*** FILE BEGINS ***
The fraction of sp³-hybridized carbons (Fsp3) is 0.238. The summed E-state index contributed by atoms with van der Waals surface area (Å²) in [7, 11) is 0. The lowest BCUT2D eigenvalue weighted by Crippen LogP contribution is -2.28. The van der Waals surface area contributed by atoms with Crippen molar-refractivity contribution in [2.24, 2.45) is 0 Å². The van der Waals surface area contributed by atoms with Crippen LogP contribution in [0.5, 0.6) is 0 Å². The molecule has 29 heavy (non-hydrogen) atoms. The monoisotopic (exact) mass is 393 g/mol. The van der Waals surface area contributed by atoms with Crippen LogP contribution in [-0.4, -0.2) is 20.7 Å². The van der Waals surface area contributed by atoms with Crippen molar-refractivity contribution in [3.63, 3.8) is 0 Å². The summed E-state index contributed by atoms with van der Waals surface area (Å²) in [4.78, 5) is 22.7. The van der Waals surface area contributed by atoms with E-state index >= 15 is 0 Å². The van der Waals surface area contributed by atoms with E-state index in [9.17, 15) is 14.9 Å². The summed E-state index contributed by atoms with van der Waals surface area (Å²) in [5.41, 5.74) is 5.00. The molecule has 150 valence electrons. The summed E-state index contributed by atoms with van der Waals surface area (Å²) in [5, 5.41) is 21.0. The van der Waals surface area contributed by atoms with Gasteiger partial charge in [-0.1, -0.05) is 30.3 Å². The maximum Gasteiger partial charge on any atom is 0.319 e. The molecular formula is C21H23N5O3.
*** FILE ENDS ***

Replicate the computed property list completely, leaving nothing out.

The fraction of sp³-hybridized carbons (Fsp3) is 0.238. The summed E-state index contributed by atoms with van der Waals surface area (Å²) in [7, 11) is 0. The lowest BCUT2D eigenvalue weighted by Crippen LogP contribution is -2.28. The van der Waals surface area contributed by atoms with Crippen molar-refractivity contribution in [2.24, 2.45) is 0 Å². The van der Waals surface area contributed by atoms with Crippen LogP contribution in [0.5, 0.6) is 0 Å². The molecule has 29 heavy (non-hydrogen) atoms. The monoisotopic (exact) mass is 393 g/mol. The van der Waals surface area contributed by atoms with Crippen LogP contribution in [-0.4, -0.2) is 20.7 Å². The van der Waals surface area contributed by atoms with Crippen molar-refractivity contribution in [3.63, 3.8) is 0 Å². The summed E-state index contributed by atoms with van der Waals surface area (Å²) in [4.78, 5) is 22.7. The van der Waals surface area contributed by atoms with E-state index >= 15 is 0 Å². The van der Waals surface area contributed by atoms with E-state index in [9.17, 15) is 14.9 Å². The summed E-state index contributed by atoms with van der Waals surface area (Å²) in [5.41, 5.74) is 5.00. The molecule has 150 valence electrons. The summed E-state index contributed by atoms with van der Waals surface area (Å²) in [5, 5.41) is 21.0. The van der Waals surface area contributed by atoms with Gasteiger partial charge in [-0.1, -0.05) is 30.3 Å². The maximum Gasteiger partial charge on any atom is 0.319 e. The molecular formula is C21H23N5O3.